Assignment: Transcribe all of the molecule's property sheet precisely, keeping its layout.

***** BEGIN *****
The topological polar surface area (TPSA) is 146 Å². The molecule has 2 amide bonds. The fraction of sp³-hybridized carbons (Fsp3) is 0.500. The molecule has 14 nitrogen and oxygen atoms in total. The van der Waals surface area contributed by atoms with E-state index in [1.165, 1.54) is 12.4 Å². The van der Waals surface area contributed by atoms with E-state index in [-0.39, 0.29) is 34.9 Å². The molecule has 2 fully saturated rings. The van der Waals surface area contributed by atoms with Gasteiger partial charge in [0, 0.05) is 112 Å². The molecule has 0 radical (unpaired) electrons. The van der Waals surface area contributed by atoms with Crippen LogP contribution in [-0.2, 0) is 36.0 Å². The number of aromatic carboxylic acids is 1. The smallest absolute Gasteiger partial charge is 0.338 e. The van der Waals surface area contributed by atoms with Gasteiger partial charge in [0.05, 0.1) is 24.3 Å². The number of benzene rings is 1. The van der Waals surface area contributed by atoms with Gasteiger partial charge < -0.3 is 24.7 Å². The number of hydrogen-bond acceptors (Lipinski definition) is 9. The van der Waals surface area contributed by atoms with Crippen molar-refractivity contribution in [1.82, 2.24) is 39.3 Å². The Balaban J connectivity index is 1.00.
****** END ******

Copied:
The topological polar surface area (TPSA) is 146 Å². The molecule has 2 amide bonds. The fraction of sp³-hybridized carbons (Fsp3) is 0.500. The molecule has 14 nitrogen and oxygen atoms in total. The van der Waals surface area contributed by atoms with E-state index in [1.165, 1.54) is 12.4 Å². The van der Waals surface area contributed by atoms with E-state index in [-0.39, 0.29) is 34.9 Å². The molecule has 2 fully saturated rings. The van der Waals surface area contributed by atoms with Gasteiger partial charge in [0, 0.05) is 112 Å². The molecule has 0 radical (unpaired) electrons. The van der Waals surface area contributed by atoms with Crippen LogP contribution in [-0.2, 0) is 36.0 Å². The number of aromatic carboxylic acids is 1. The smallest absolute Gasteiger partial charge is 0.338 e. The van der Waals surface area contributed by atoms with Gasteiger partial charge in [0.05, 0.1) is 24.3 Å². The number of benzene rings is 1. The van der Waals surface area contributed by atoms with Gasteiger partial charge < -0.3 is 24.7 Å². The number of hydrogen-bond acceptors (Lipinski definition) is 9. The van der Waals surface area contributed by atoms with Crippen molar-refractivity contribution in [1.82, 2.24) is 39.3 Å². The Balaban J connectivity index is 1.00.